For its third album, Glitterbug, The Wombats have continued down the fun, electro-pop path that has become its signature sound. Glitterbug is fast-paced and easy to dance to, but perhaps less quirky than The Wombats’ past albums, propelling the band into music akin to radio-pop for the masses.

Glitterbug begins with “Emoticons,” a song that draws a connection between human interaction and the little animated icons that have become a dominant part of our digital communication. The song hints at the idea that our culture has more ways to communicate than ever, yet still has problems reaching out to one another. “All these emoticons and words/Try to make it better, but they only make it worse,” croons Murphy alongside a solid downbeat and melodic electronics. The instrumentals and vocals build in intensity as Murphy addresses the root of the problem. “Behind these metaphors/I want you literally/We crave the fiction/When we really need the truth,” he sings. Banal phrases aside, he does make a point.

Something about the pop-nature of the song and the idea of this obsession with emoticons drives the music to teenage-level crush, rather than a real seduction or romance.

This indecisive nature in regards to relationships continues throughout the album. In “Greek Tragedy,” Murphy is clearly blown away by the woman he’s pursuing: “She hits like ecstasy/Comes up and bangs the sense out of me,” he intones. Although comparing a woman to a drug may be trite, Murphy delivers some clear imagery. Sure, he likes the idea of the woman, but it seems like the relationship isn’t meant to be, as he sings, “The tarot cards say it’s not so bad/And the blades rotate; there’s just no landing pad.” It’s as if he’s in a perpetual state of indecision, suggesting a certain anxiety about relationships relating to today’s dating scene, where people seem more unsure about relationships than ever.

Glitterbug is a mostly upbeat album, with a one-song interlude that slows the pace down. Hard-hitting drums and electronic beats fill the background, along with sometimes-gritty guitars, which contrast with the uppity electronics. Much like bands MGMT and Passion Pit, The Wombats fill the void with abundant instrumentals. Some unexpected sounds make for nice, complementary interjections, such as an electronic tinkling trill in “Be Your Shadow,” or a harpsichord briefly playing in the background of “Your Body is a Weapon.”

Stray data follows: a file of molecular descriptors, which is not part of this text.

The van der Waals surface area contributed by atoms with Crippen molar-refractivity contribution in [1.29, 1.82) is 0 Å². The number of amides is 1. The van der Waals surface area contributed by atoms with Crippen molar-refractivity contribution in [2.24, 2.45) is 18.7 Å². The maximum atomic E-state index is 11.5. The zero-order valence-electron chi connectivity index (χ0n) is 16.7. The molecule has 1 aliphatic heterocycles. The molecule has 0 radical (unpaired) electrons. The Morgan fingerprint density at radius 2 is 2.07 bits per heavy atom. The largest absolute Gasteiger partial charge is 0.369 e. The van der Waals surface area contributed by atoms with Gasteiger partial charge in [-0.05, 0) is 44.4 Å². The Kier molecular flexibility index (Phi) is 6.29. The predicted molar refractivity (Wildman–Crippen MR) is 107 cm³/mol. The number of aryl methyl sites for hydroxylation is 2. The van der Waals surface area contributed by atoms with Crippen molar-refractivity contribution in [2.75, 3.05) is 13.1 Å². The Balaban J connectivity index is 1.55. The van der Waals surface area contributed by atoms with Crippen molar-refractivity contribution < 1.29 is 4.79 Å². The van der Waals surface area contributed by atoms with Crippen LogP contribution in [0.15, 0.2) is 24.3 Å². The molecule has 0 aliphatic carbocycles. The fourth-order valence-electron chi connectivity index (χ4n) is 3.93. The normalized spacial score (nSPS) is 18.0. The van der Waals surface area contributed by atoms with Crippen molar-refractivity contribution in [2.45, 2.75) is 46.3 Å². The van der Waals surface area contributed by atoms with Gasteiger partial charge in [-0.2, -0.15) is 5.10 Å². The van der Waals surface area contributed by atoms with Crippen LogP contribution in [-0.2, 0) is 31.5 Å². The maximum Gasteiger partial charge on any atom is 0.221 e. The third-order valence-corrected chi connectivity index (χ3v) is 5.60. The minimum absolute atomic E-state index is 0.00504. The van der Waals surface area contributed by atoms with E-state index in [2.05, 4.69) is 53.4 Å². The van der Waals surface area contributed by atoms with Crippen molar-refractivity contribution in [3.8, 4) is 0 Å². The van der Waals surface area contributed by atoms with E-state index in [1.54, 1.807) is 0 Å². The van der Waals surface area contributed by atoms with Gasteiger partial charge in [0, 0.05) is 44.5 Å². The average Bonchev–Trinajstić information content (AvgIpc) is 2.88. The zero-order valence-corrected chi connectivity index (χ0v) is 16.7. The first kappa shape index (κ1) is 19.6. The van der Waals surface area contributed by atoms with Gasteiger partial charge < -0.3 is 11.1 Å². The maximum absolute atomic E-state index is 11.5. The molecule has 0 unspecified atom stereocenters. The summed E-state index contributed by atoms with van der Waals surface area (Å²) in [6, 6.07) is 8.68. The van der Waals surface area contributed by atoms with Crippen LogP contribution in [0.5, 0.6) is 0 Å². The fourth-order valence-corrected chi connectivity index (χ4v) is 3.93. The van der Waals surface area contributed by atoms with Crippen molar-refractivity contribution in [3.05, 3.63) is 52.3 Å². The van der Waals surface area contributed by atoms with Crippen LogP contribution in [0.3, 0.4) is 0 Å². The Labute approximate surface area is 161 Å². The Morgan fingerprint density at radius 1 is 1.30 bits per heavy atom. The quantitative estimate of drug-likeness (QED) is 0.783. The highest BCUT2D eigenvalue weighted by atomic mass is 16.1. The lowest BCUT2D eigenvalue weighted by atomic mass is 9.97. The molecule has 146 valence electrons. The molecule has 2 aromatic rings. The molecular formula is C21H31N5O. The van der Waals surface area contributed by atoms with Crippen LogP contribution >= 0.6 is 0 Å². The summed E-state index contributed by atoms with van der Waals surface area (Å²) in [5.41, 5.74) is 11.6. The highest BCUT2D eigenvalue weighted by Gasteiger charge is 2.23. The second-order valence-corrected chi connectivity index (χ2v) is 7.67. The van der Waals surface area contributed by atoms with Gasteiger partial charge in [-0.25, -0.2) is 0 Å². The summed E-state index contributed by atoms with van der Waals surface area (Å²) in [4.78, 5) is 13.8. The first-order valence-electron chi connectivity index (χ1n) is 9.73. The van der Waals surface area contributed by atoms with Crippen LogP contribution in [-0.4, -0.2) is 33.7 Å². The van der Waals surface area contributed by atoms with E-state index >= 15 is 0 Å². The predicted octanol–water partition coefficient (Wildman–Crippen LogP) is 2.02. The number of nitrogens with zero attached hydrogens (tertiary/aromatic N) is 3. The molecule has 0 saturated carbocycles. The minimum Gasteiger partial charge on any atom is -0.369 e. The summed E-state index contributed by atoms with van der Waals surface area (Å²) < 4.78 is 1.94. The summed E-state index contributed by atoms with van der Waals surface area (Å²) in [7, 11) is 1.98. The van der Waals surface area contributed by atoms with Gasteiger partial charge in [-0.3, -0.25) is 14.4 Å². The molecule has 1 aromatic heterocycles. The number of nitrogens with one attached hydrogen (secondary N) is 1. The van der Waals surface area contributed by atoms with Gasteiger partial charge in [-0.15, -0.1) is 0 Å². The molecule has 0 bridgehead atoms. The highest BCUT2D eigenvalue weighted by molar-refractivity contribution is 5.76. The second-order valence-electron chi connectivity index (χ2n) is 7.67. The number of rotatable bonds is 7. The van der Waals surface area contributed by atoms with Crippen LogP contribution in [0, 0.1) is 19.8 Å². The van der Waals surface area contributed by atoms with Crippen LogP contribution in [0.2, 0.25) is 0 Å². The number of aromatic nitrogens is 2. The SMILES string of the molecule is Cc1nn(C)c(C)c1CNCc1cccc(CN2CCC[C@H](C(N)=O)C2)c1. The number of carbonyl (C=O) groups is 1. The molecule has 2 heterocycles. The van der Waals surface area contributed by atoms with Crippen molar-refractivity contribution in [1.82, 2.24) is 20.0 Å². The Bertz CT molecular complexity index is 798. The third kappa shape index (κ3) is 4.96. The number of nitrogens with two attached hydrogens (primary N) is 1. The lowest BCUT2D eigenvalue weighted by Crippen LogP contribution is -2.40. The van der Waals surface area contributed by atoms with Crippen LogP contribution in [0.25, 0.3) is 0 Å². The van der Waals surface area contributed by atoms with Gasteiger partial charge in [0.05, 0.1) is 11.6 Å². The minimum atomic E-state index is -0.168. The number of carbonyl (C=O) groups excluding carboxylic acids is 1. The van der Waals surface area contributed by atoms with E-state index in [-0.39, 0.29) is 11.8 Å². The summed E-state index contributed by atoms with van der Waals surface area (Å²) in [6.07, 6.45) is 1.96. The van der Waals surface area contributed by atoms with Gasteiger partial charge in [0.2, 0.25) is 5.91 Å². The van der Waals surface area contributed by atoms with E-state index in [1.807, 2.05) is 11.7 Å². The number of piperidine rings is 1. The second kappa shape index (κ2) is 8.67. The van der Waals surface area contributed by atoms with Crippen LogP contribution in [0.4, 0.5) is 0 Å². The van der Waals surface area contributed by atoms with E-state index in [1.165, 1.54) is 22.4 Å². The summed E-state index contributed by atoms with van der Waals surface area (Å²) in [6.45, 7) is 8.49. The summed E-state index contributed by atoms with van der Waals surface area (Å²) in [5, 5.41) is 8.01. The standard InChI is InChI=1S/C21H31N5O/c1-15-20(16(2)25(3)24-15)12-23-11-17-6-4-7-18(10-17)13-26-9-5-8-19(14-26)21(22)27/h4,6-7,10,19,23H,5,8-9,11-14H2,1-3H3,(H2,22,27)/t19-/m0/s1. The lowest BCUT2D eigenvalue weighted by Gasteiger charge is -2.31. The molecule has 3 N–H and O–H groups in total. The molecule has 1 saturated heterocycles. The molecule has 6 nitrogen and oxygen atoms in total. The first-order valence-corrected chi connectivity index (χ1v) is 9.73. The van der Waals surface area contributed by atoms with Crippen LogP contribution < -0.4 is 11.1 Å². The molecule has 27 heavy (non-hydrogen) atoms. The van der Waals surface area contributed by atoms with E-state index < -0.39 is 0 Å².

The album isn’t without gems. “Headspace” has a more relaxed, ambient sound while continuing the album’s buoyant nature. And “The English Summer” is a bit more rock ‘n’ roll than electronic—it makes for a nice break from the rest of the noise.

Glitterbug lacks the maturity listeners may hope would come with a third album. But if The Wombats aim to have fun with its music, they’ve certainly achieved the goal.

The Wombats – Glitterbug tracklist:

  1. “Emoticons”
  2. “Give Me A Try”
  3. “Greek Tragedy”
  4. “Be Your Shadow”
  5. “Headspace”
  6. “This Is Not A Party”
  7. “Isabel”
  8. “Your Body Is A Weapon”
  9. “The English Summer”
  10. “Pink Lemonade”
  11. “Curveballs”
  12. “Sex And Question Marks”
  13. “Flowerball”
Album-art-for-Lucid-Dreaming-by-Say-Lou-Lou Say Lou Lou – Lucid Dreaming


Sisters Miranda and Elektra Kilbey are Say Lou Lou, a disco-pop duo with an edgy, dark sound. The band’s new album Lucid Dreaming is wily and seductive, experimenting with noir sound to create an alien, retro atmosphere. It is, as the title suggests, very dreamy pop music—even the sad songs sound happy, and the happy songs sound sad. The project has a Scandinavian, Lykke Li-esque sound, which gives the album its characteristic edge. The distinct contrast between upbeat, joyous songs, and slower, downcast songs defines the album.

The music Say Lou Lou makes is so clear and original that it can’t be filed away under a category. Lyrical content distinctly outlines an origin—an older sister-younger sister dynamic that created the band’s persona and sound. Sibling rivalry is at play in the music here, along with the isolation that it can create.